Monday, February 22, 2010

Radio New Zealand interview with Paul Cleave

Christchurch-based internationally bestselling thriller writer Paul Cleave was interviewed on Radio New Zealand's Arts on Sunday show with Lynn Freeman yesterday, as part of the regular "Chapter and Verse" segment.

You can listen to a reading from Cleave's newly released thriller, BLOOD MEN, and the interesting interview HERE (about 14 minutes total).

Cleave (who is quite a softspoken 'nice' guy in real life) talks about a number of topics, including writing dark tales, creating ambiguity in his characters, his dark portrayal of Christchurch and what he really thinks of his home town, international success, his upcoming launch in the US, and what he thinks about the rising media/public interest in real-life crime.

I actually just re-read BLOOD MEN on the weekend, to refresh my memory for some upcoming reviews I am writing (I originally read an earlier version last year). I picked it up yesterday, thinking I'd work my way through it over the week, but in the end (even though I'd already read it once, so knew basically what was going to happen), still found myself so caught up in it that I read the whole thing last night.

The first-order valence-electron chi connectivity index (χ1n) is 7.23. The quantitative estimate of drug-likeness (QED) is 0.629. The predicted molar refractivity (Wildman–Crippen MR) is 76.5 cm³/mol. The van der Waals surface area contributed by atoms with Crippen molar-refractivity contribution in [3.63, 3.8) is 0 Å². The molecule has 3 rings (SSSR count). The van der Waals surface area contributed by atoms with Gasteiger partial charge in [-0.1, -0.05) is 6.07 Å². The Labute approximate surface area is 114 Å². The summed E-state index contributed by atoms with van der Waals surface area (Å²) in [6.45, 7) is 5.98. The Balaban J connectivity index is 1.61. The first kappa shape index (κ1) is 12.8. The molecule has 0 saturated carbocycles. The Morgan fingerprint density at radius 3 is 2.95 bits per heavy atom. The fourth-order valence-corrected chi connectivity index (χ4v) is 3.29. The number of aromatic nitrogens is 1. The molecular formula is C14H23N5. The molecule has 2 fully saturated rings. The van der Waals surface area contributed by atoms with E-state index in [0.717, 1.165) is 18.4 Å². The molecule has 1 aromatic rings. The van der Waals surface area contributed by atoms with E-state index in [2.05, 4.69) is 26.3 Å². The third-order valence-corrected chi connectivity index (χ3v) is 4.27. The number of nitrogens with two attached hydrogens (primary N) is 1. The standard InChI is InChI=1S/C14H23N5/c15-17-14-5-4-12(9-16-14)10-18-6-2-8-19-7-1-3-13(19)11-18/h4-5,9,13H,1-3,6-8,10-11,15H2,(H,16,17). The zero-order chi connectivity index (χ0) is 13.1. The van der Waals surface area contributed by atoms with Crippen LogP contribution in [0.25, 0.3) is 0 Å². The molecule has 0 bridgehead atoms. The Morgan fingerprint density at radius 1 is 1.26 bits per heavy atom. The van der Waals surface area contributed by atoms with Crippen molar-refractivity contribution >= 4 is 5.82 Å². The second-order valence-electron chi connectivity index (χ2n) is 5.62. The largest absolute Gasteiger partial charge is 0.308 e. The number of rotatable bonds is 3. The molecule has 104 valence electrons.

I really enjoyed the little comments and asides about life that Cleave weaves into what is a very action-packed tale. Like some of my longtime favourite authors (e.g. Mark Billingham and Michael Connelly), Cleave creates a cracking storyline and interesting characters, but also has a fresh/unique/his own way of looking at, describing, and commenting on things in an around the story. Not just in terms of setting a scene geography/location-wise, but also the people etc. There are subtext and layers to his and his characters' observations and narrative - giving the story more 'depth'. It would be a great romp of a read plotwise anyway, but these 'extras' (like I see from Billingham, Connelly etc) elevate his writing onto another level.

Still, BLOOD MEN won't be for everyone, as there is some pretty stark violence at times. It never feels contrived or gratuitious however - just an organic part of the story. Cosy mystery fans beware, but those that don't mind their thrills a little dark should love it.

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